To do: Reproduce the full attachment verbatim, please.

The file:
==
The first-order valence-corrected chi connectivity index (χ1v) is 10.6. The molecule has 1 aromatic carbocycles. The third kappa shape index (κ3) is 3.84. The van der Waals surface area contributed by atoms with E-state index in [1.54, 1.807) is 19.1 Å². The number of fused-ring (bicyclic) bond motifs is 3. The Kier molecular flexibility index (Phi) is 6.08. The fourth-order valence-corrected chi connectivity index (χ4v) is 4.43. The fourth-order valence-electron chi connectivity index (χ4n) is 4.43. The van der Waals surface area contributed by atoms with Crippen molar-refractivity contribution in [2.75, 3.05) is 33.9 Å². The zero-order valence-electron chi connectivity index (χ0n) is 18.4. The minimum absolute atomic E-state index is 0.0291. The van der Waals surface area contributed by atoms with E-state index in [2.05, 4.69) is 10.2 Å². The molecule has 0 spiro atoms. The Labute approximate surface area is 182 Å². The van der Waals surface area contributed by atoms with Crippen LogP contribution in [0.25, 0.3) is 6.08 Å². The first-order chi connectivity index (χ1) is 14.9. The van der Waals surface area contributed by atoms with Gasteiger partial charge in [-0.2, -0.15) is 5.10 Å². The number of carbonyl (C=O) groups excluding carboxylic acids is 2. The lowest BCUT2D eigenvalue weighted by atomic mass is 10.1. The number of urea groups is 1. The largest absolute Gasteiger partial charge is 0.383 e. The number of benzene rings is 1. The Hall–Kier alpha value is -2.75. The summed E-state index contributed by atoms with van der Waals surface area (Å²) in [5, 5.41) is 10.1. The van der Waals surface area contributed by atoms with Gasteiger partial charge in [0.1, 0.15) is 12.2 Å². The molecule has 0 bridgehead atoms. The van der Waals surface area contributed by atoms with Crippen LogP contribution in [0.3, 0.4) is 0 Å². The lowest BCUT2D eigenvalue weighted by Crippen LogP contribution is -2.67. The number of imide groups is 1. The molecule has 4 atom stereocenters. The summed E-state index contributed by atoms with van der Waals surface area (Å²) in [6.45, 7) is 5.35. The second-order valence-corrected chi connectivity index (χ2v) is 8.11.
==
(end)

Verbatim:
The first-order valence-corrected chi connectivity index (χ1v) is 10.6. The molecule has 1 aromatic carbocycles. The third kappa shape index (κ3) is 3.84. The van der Waals surface area contributed by atoms with E-state index in [1.54, 1.807) is 19.1 Å². The number of fused-ring (bicyclic) bond motifs is 3. The Kier molecular flexibility index (Phi) is 6.08. The fourth-order valence-corrected chi connectivity index (χ4v) is 4.43. The fourth-order valence-electron chi connectivity index (χ4n) is 4.43. The van der Waals surface area contributed by atoms with Crippen molar-refractivity contribution in [2.75, 3.05) is 33.9 Å². The zero-order valence-electron chi connectivity index (χ0n) is 18.4. The minimum absolute atomic E-state index is 0.0291. The van der Waals surface area contributed by atoms with E-state index in [2.05, 4.69) is 10.2 Å². The molecule has 0 spiro atoms. The Labute approximate surface area is 182 Å². The van der Waals surface area contributed by atoms with Crippen LogP contribution in [0.25, 0.3) is 6.08 Å². The first-order chi connectivity index (χ1) is 14.9. The van der Waals surface area contributed by atoms with Gasteiger partial charge in [-0.2, -0.15) is 5.10 Å². The number of carbonyl (C=O) groups excluding carboxylic acids is 2. The lowest BCUT2D eigenvalue weighted by atomic mass is 10.1. The number of urea groups is 1. The largest absolute Gasteiger partial charge is 0.383 e. The number of benzene rings is 1. The Hall–Kier alpha value is -2.75. The summed E-state index contributed by atoms with van der Waals surface area (Å²) in [5, 5.41) is 10.1. The van der Waals surface area contributed by atoms with Gasteiger partial charge in [0.1, 0.15) is 12.2 Å². The molecule has 0 bridgehead atoms. The van der Waals surface area contributed by atoms with Crippen LogP contribution in [0.3, 0.4) is 0 Å². The lowest BCUT2D eigenvalue weighted by Crippen LogP contribution is -2.67. The number of imide groups is 1. The molecule has 4 atom stereocenters. The summed E-state index contributed by atoms with van der Waals surface area (Å²) in [6.45, 7) is 5.35. The second-order valence-corrected chi connectivity index (χ2v) is 8.11.